Description - The Scottish Parliament by David Arter
This book is unique in analysing the new Scottish Parliament from a systematically comparative perspective. Its basic premise is that since devolution in 1999 Scotland can be considered a Scandinavian-style democracy with several features of a Scandinavian-style parliament. The basic research question, therefore, is: 'Has the Scottish Parliament in its first four-year term manifested a Scandinavian-style politics in the sense that there has been a high incidence of inter-party negotiation within Parliament?' The architects of the Scottish Parliament saw the committees as the motor of a 'new politics' and gave them extensive powers. Outside Austria, only the Swedish and Icelandic committees have comparable powers. Accordingly, the study sets out to describe and analyse the workings of the committees in the Scottish, Swedish and Icelandic Parliaments. The concluding chapter also discusses the operation of the Danish, Finnish and Norwegian committees. The book draws on in-depth interviews with the chairs of the Scottish, Swedish and Icelandic committees. The first six chapters are organised around the theme 'The Scottish Parliamentary Committees. The Motor of a New Politics?'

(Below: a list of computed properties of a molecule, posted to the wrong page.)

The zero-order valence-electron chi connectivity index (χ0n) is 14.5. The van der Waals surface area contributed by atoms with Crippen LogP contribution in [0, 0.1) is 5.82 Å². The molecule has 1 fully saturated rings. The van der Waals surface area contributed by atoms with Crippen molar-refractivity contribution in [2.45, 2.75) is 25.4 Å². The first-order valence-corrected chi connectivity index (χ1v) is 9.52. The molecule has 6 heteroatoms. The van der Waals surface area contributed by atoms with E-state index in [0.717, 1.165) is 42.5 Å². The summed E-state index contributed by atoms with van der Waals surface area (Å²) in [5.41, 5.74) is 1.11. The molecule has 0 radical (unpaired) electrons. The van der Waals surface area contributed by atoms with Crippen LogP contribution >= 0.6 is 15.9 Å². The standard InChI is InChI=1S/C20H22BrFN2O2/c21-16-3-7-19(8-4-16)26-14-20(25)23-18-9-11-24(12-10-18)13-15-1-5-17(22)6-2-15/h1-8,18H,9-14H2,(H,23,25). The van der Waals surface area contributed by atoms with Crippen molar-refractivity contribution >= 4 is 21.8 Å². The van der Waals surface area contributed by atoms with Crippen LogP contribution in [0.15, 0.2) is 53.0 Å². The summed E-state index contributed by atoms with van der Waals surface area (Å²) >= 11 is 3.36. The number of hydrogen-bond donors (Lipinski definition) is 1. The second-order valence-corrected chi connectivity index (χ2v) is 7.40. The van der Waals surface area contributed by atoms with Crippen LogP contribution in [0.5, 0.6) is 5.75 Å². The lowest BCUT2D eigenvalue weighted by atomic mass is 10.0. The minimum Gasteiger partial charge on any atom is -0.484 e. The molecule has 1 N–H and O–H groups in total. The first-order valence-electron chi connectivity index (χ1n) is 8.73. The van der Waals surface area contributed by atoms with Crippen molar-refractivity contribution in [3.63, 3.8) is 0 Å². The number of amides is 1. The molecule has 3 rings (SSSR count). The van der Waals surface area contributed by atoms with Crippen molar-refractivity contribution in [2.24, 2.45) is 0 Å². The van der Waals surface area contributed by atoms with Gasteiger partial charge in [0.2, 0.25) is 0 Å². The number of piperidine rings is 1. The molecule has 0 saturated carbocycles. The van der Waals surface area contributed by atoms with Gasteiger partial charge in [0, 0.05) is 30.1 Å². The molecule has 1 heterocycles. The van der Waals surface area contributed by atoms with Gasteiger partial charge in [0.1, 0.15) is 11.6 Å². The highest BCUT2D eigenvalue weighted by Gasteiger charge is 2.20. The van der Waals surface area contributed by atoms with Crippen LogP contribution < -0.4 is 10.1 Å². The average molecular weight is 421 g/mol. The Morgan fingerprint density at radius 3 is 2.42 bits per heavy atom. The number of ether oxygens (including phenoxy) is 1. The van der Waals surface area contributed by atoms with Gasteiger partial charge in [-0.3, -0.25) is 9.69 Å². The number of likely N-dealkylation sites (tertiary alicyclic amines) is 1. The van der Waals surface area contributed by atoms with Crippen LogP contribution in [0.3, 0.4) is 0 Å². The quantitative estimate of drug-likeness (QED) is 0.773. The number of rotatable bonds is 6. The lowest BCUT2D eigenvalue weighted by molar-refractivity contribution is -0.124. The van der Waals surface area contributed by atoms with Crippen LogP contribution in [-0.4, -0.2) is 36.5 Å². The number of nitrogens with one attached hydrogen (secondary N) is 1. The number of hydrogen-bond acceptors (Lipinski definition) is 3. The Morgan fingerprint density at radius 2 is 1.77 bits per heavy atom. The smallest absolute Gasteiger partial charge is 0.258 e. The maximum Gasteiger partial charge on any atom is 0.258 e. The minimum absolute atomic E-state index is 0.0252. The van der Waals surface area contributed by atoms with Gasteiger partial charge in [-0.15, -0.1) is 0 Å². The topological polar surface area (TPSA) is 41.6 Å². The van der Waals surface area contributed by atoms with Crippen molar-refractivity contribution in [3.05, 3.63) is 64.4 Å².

Chapters 7-10 focus on Sweden and 'Standing Committees in a Bargaining Democracy' whilst chapters 11 and 12 ask whether the Icelandic committees are a case of 'Old Politics in an Ancient Parliament'. The concluding chapter revisits the principal research question - 'Is a Scandinavian-style parliamentarism emerging in Scotland?' An epilogue analyses the May 2003 Scottish Parliament election and the likely implications for politics north of the border between 2003 and 2007.
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(234mm x 156mm x mm)
Frank Cass Publishers
Publisher: Taylor & Francis Ltd
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